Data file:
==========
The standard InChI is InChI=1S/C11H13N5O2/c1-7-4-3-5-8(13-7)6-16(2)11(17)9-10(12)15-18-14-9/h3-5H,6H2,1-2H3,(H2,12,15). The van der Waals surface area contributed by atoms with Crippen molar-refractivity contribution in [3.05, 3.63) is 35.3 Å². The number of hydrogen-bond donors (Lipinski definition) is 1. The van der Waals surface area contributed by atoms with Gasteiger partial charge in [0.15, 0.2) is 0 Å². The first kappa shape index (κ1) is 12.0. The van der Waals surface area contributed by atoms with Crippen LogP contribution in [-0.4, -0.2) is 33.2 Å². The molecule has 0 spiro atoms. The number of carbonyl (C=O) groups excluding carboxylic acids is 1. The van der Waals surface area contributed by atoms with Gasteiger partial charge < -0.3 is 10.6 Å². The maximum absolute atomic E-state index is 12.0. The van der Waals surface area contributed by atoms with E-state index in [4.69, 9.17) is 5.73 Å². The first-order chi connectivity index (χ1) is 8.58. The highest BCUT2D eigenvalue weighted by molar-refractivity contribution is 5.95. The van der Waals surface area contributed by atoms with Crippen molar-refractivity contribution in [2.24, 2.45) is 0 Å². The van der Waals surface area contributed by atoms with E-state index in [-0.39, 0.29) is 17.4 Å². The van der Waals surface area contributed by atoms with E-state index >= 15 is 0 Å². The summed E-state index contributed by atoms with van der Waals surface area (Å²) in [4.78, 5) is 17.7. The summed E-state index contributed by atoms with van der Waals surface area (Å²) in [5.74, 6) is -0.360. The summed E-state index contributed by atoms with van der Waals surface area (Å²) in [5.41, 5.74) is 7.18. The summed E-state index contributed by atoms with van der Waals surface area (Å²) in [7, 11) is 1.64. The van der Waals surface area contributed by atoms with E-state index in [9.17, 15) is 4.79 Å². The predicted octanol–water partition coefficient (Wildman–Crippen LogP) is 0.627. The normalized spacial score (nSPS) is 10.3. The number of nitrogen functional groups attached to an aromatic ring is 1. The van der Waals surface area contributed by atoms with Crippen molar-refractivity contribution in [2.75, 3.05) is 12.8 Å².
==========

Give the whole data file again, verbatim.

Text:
The standard InChI is InChI=1S/C11H13N5O2/c1-7-4-3-5-8(13-7)6-16(2)11(17)9-10(12)15-18-14-9/h3-5H,6H2,1-2H3,(H2,12,15). The van der Waals surface area contributed by atoms with Crippen molar-refractivity contribution in [3.05, 3.63) is 35.3 Å². The number of hydrogen-bond donors (Lipinski definition) is 1. The van der Waals surface area contributed by atoms with Gasteiger partial charge in [0.15, 0.2) is 0 Å². The first kappa shape index (κ1) is 12.0. The van der Waals surface area contributed by atoms with Crippen LogP contribution in [-0.4, -0.2) is 33.2 Å². The molecule has 0 spiro atoms. The number of carbonyl (C=O) groups excluding carboxylic acids is 1. The van der Waals surface area contributed by atoms with Gasteiger partial charge < -0.3 is 10.6 Å². The maximum absolute atomic E-state index is 12.0. The van der Waals surface area contributed by atoms with E-state index in [4.69, 9.17) is 5.73 Å². The first-order chi connectivity index (χ1) is 8.58. The highest BCUT2D eigenvalue weighted by molar-refractivity contribution is 5.95. The van der Waals surface area contributed by atoms with Crippen molar-refractivity contribution in [2.24, 2.45) is 0 Å². The van der Waals surface area contributed by atoms with E-state index in [-0.39, 0.29) is 17.4 Å². The van der Waals surface area contributed by atoms with E-state index >= 15 is 0 Å². The summed E-state index contributed by atoms with van der Waals surface area (Å²) in [4.78, 5) is 17.7. The summed E-state index contributed by atoms with van der Waals surface area (Å²) in [5.74, 6) is -0.360. The summed E-state index contributed by atoms with van der Waals surface area (Å²) in [5.41, 5.74) is 7.18. The summed E-state index contributed by atoms with van der Waals surface area (Å²) in [7, 11) is 1.64. The van der Waals surface area contributed by atoms with E-state index in [9.17, 15) is 4.79 Å². The predicted octanol–water partition coefficient (Wildman–Crippen LogP) is 0.627. The normalized spacial score (nSPS) is 10.3. The number of nitrogen functional groups attached to an aromatic ring is 1. The van der Waals surface area contributed by atoms with Crippen molar-refractivity contribution in [2.75, 3.05) is 12.8 Å².